It has been a year since DiversityQ and sister publication ESG Clarity teamed up with the reboot. campaign to spotlight the journeys of ethnic minority professionals in financial services.
The initiative was set up by Noreen Biddle Shah (pictured), head of marketing and communications at Numis, the reboot. network has released a series of videos and blogs on LinkedIn with Black, Asian and minority ethnic professionals redefining the corporate world.
Here, Biddle Shah exclusively reflects on the past 12 months and progress reboot. has made.
When you first launched reboot., what were you hoping to accomplish? Has this changed in any way?
We started with an open mind and a clear strategy: to create an emotional resonance with people who could make or influence positive decisions around race and ethnicity in the workplace. We simply wanted to share stories of what ethnic minorities face in the workplace and really humanise the issue. The financial services media has been exceptionally receptive in supporting us, which has been a key component of our success.
Pre-Covid and Black Lives Matter, I think many people had become somewhat desensitised to issues affecting this cohort of diversity. Progress had been made, and, for many, there were other things to worry about.
But we launched in the wake of the Black Lives Matter movement and Covid, which thrust the story centre stage – and we wanted to dial up the volume on the debate and hopefully create positive change on the material, deep-lying issues.
The first year exceeded our expectations, and this success has emboldened us to raise our sights higher.
Looking back at the year, what are some of the achievements you are most proud of?
The minutes of our first board meeting show that we hoped to have 15 ambassadors. Now we have way over 50, and by mid-2022, I anticipate us having closer to 100.
These are all people who can generate positive change, both in their organisations and more broadly across the industry.
Our reboot. community includes a Baroness (Helena Morrissey), an OBE and several chief executives. All who genuinely care.
We published a major report in October 2021, Race to Equality, and a few months later launched a landmark index that measures financial services firms on their diversity performance. This really helped paint a clearer picture of how the UK financial services is faring on race equality. And the results were sobering. Now that we have a reference point, we will at least be able to measure progress year on year.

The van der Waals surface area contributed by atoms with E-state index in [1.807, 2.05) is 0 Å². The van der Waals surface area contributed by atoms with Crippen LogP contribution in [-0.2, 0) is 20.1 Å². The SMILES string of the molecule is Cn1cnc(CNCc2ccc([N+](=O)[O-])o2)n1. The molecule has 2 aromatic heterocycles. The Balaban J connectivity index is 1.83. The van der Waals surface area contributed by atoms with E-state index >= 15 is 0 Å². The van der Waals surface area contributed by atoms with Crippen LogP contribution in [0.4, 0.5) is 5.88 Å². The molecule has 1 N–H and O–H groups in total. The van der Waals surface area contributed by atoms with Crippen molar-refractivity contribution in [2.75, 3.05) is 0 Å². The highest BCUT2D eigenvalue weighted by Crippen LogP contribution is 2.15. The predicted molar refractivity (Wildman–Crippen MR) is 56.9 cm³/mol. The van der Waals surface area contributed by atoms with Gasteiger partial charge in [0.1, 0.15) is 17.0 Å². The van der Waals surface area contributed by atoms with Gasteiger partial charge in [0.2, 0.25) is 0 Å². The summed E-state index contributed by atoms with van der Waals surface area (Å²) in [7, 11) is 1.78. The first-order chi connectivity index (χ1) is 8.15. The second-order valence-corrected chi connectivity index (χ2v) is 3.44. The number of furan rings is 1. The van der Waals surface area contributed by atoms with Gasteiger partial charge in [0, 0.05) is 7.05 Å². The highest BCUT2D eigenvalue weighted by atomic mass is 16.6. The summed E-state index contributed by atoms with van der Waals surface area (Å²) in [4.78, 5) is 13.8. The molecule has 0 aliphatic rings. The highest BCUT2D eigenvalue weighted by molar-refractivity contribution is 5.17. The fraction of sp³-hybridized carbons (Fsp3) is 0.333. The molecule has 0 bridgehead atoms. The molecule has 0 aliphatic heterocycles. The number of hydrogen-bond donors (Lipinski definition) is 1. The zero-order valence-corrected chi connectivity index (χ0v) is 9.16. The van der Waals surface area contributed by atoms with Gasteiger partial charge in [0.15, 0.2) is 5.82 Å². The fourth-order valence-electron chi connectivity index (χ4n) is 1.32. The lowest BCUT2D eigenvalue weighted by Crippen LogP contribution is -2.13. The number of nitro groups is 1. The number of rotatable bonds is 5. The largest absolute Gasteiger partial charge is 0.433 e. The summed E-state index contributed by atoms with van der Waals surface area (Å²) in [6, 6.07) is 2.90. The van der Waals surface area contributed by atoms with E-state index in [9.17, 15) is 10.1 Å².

reboot. is a large team of people – not just me – and the whole team should be proud of everything we’ve achieved.
What have been some of the biggest challenges?
When we started, we were all successful in our fields, but, really, we were hardly influential.
But we had determination and good timing, riding the pressure wave generated by Black Lives Matter and getting the right backing, such as the CEO of State Street EMEA, who told us to come to him directly if we faced obstacles. Without much pushing, we got in front of a remarkable number of leaders across the industry with the power to embed meaningful race and ethnicity diversity into their organisations and corporate cultures.
The big challenge ahead is persuading those who don’t genuinely understand the importance of diversity. How can we make them realise they’re absolutely part of the solution?
Some groups have announced a focus on ethnic diversity on boards in their company engagement – is this enough?
Our goal is positive progress. And the increased focus on board diversity is certainly that, which is very pleasing to see.
Is it enough? Of course, it isn’t – but we need to think more about the direction and velocity of travel than the milestones we pass.
Overall, this is a large and complex societal issue that requires a range of solutions. Diverse boards constitute one answer. But you have to add in training, policies, quotas, data and regulations to start completing the picture.
How has this journey with reboot. shaped you?
None of us started as race and ethnicity experts, so we’ve spent a lot of time educating ourselves, and this has been profoundly rewarding.
It is also tremendously satisfying to have built strong relationships with many reboot. colleagues, allies and partners. The industry genuinely cares – at least those we engage with! – and we see our role as harnessing that to create impactful change
How do you see reboot. evolving over 2022?
Let’s not forget the challenges are still there: from board homogeneity to racist microaggressions. The latter remains a serious issue, with eight in 10 ethnic minority employees experiencing actions or words that they found offensive, embarrassing or hurtful.
So, we’ll continue to grow as we encourage management teams to listen to all their employees, evolve their training programmes, develop role models, set the right tone and empower HR teams to review their recruitment practices.
I mentioned above that some aren’t really engaging in this theme – whether that’s understanding the moral argument or the proven case that the most diverse companies are now more likely than ever to outperform less diverse peers on profitability. This is why we also need regulation. For those who aren’t making progress in creating a fairer workplace, then regulation such as mandatory reporting will provide companies with the opportunity to create a more inclusive workplace once they have that transparency of data. We are already seeing this with gender pay gap reporting.
We will be partnering with other organisations, charities and industry bodies through the new year to bring light to this issue and hopefully take reboot.’s journey to the next level as our impactful stories start to create measurable change.